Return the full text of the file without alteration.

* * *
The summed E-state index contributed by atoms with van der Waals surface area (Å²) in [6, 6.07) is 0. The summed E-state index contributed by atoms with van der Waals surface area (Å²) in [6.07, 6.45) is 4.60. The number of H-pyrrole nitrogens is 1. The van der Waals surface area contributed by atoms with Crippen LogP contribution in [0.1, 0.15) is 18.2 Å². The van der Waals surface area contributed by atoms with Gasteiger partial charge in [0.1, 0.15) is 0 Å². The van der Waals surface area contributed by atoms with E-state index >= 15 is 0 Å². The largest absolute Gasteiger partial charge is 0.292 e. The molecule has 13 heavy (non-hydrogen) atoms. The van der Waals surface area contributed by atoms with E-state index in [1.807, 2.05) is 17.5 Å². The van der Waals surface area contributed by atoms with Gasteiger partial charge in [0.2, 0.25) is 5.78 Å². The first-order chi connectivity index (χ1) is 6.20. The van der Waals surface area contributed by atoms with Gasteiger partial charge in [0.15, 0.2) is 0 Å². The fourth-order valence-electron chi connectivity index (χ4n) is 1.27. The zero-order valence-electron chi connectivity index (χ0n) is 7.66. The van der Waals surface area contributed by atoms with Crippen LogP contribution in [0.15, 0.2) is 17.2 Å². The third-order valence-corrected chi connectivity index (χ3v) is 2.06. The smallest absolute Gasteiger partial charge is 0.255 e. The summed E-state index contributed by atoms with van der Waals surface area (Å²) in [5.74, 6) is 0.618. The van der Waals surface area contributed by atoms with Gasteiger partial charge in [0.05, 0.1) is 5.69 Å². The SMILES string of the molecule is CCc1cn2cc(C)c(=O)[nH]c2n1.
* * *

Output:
The summed E-state index contributed by atoms with van der Waals surface area (Å²) in [6, 6.07) is 0. The summed E-state index contributed by atoms with van der Waals surface area (Å²) in [6.07, 6.45) is 4.60. The number of H-pyrrole nitrogens is 1. The van der Waals surface area contributed by atoms with Crippen LogP contribution in [0.1, 0.15) is 18.2 Å². The van der Waals surface area contributed by atoms with Gasteiger partial charge in [0.1, 0.15) is 0 Å². The van der Waals surface area contributed by atoms with E-state index >= 15 is 0 Å². The largest absolute Gasteiger partial charge is 0.292 e. The molecule has 13 heavy (non-hydrogen) atoms. The van der Waals surface area contributed by atoms with E-state index in [1.807, 2.05) is 17.5 Å². The van der Waals surface area contributed by atoms with Gasteiger partial charge in [0.2, 0.25) is 5.78 Å². The first-order chi connectivity index (χ1) is 6.20. The van der Waals surface area contributed by atoms with Gasteiger partial charge in [0.15, 0.2) is 0 Å². The fourth-order valence-electron chi connectivity index (χ4n) is 1.27. The zero-order valence-electron chi connectivity index (χ0n) is 7.66. The van der Waals surface area contributed by atoms with Crippen LogP contribution in [0.15, 0.2) is 17.2 Å². The third-order valence-corrected chi connectivity index (χ3v) is 2.06. The smallest absolute Gasteiger partial charge is 0.255 e. The summed E-state index contributed by atoms with van der Waals surface area (Å²) in [5.74, 6) is 0.618. The van der Waals surface area contributed by atoms with Gasteiger partial charge in [0.05, 0.1) is 5.69 Å². The SMILES string of the molecule is CCc1cn2cc(C)c(=O)[nH]c2n1.